Often times, athletes tend to participate in track and field as a way to stay fit or to help gain speed for their preferred team sport or sports, whatever the season may be. For Old Mill's Breanna Mealer and Northeast's Davon Carroll, the skills they have acquired in their team sports have helped them turn into phenoms on the track, earning them recognition as Capital Gazette Communications outdoor track athletes of the year.
Against reason, America keeps trying to move backwards. There’s a lot to unpack out of Donald Trump’s decision to back out of the Paris Climate Agreement, from the current administration’s continuous removal of America as a world leader and team player to the disappointing influence of climate change deniers in government. Two big takeaways for me were how much this decision was already sadly reflected in Trump (and his cabinet) and how the environment is somehow consistently a partisan issue.
After working your butt off during the intense quarter system that Portland State has, you deserve a break in the summer. It’s completely justified. However, you should definitely consider summer classes. Hear me out. Summer classes are not a bad option. They have their perks. Honest. The first and more obvious perk is that they help you graduate faster. While others take impromptu coast trips, you can cut corners to graduation by taking important classes over the summer.
Muck Rack makes it simple to find people, tweets, or articles that mention any name, keyword, company, hashtag etc. We've compiled this guide to help you make the most of your search.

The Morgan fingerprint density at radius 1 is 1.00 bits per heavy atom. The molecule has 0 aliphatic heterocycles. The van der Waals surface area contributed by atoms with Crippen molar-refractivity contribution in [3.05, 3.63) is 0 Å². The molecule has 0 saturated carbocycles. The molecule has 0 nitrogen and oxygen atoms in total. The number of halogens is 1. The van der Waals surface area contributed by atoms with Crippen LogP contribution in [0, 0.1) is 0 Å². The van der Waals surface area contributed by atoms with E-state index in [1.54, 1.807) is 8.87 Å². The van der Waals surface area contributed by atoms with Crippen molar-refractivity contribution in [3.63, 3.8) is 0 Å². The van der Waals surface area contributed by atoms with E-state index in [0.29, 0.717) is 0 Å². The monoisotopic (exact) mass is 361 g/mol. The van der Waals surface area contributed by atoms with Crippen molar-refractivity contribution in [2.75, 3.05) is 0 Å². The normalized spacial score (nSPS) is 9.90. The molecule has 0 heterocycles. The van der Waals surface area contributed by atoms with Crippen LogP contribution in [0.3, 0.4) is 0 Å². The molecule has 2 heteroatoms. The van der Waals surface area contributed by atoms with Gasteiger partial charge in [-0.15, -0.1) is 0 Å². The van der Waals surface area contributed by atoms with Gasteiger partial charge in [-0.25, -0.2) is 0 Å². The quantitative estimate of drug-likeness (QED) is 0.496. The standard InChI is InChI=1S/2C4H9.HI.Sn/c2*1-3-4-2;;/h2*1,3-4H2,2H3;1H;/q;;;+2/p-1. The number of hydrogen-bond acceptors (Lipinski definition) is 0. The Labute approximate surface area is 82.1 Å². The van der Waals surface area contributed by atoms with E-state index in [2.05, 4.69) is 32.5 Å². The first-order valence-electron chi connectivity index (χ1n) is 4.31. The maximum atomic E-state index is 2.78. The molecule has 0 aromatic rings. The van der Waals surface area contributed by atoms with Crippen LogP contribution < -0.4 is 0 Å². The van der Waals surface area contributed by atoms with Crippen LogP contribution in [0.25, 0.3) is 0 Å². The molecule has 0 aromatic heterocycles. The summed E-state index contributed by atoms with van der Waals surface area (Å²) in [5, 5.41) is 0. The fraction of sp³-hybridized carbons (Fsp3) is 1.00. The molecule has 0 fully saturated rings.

Selecting a term
Start searching tweets, articles from media outlets, articles mentioned in tweets, journalists'
names, titles and bios with some suggested searches:
Companies or Topics (e.g. iPhone, Microsoft)
Phrases (e.g. "cloud computing") — use quotes to keep the terms together
Twitter handles (e.g. @username) — returns those who have mentioned or replied to
Names (e.g. "David Pogue")
Hashtags (e.g. #sxsw, #london2012)
Bio details (e.g. vegan, Olympics, father)
Muck Rack's Advanced Search allows for many boolean operators.
Find results that mention multiple specified terms, use AND or
+. For example, ensure each result contains both Elon Musk and Mark Zuckerberg by
searching Obama AND Romney or Obama + Romney.
Use the operators OR or , to broaden your search when you'd like either of
multiple terms to appear in results. (This is the default behavior of our search when no operators
are used.) For example, search for democrat OR republican to find results that refer to
Democrats and/or Republicans.
Use NOT or - to subtract results from your search. For
example, searching Disney will yield results about the Walt Disney Company as well as Walt Disney
World Resort. To exclude mentions of Disney World, search for Disney -World or Disney
When using one of these operators with a phrase, enclose it in quotation marks. For example, you can
find results about smartphones excluding Apple's iPhone 4S by searching smartphone -"iPhone
Exact case matching or punctuation
If you're searching for a brand name or keyword that relies on specific punctuation marks or capitalization, you can
find results that match your exact query by adding matchcase: before the keyword you're searching for, like matchcase:E*TRADE .
Use parentheses to separate multiple
boolean phrases. For example, to find journalists talking about having fun in Disney World or
Disneyland, search for ("disney world" OR disneyland) AND fun.
An asterisk can be used to search for any variation of a root word truncated by the asterisk. For example, searching for admin* will return results for administrator, administration, administer, administered, etc.
A near operator is an AND operator where you can control the distance between the words. You can vary the distance the near operation uses by adding a forward slash and number (between 0-99) such as strawberries NEAR/10 "whipped cream", which means the strawberries must exist within 10 words of "whipped cream".